Among the things that the People’s Republic of China is known for is the Great Wall of China, however, we tech nerds also associate the country with the Great Firewall of China (GFW). The GFW, officially known as the “Golden Shield Project,” is an ever-growing effort by the Chinese government to implement strict censorship of the Internet content accessible to its citizens. Sites that are or have previously been blocked include Google, Facebook, YouTube, and WordPress, plus many more.
Recently, a friend of mine was planning a trip to China in order to teach an ESL course. In addition to his understandable desire for some level of privacy in his internet access, he also needed access to YouTube in order to do some of the segments in his curriculum. When he asked for recommendations on how best to circumvent the GFW, my first thought was to use a VPN, but, after doing some reading, I discovered that the GFW has added technology in recent years to detect and block IPs associated with VPNs (see here and here).
With a true VPN no longer a reliable option, the next best thing I could think of was to use an SSH tunnel as a VPN alternative. Instructions for running an SSH tunnel on a Windows OS using PuTTY are scattered over the web, including here and here. The “gotcha” that you may well run into (as my friend did), is that you must enable remote DNS lookup, otherwise the URLs you are requesting will be visible to the GFW.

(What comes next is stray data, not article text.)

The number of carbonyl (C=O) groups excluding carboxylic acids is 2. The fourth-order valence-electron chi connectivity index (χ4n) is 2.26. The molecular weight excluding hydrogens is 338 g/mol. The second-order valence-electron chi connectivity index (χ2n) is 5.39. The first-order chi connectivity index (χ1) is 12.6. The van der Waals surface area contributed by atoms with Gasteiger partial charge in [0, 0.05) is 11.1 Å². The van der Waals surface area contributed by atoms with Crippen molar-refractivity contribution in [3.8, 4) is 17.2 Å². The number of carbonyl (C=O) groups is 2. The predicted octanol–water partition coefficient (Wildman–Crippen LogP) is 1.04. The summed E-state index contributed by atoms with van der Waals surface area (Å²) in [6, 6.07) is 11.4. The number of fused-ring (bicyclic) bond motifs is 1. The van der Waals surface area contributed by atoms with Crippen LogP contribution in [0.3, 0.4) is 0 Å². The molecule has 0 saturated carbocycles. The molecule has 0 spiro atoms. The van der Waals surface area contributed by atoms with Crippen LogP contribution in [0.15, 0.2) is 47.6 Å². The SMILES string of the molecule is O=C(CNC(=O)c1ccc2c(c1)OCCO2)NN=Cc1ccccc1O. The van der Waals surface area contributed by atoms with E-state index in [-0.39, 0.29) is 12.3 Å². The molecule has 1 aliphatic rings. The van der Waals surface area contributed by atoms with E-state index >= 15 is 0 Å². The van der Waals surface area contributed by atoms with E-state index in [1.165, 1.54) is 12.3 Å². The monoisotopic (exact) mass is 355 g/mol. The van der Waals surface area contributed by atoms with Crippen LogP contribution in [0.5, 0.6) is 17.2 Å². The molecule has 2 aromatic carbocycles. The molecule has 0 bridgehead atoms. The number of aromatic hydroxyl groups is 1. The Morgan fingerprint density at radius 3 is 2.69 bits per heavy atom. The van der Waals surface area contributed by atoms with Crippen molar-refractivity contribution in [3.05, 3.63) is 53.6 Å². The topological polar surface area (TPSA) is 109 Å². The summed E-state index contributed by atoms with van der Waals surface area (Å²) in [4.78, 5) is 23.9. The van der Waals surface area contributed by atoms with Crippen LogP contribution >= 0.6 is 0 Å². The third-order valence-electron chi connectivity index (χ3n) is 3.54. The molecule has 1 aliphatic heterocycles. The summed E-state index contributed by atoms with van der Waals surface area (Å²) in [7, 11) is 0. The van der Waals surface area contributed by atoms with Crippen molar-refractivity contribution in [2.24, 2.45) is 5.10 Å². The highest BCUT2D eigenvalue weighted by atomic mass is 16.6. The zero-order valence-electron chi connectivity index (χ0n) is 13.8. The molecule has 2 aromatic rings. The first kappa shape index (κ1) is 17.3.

In order to do this, you only need to navigate to about:config in your Firefox browser (unfortunately, no other popular browsers currently support SOCKS5, which is required). In config, search for “dns” and double click on the line called “network.proxy.socks_remote_dns.” Once this value is set, Firefox will resolve all queries through your SSH tunnel, returning the encrypted content for your viewing pleasure.
So that was my experience tangling with the GFW. This great technological wonder is ever-evolving and has begun to defend against VPNs, one of the newer forms of secure access to the web. It is possible that the GFW could also detect and block the SOCKS5 protocol in the future, but for now at least SSH tunnels are still a viable option for tunneling through the GFW.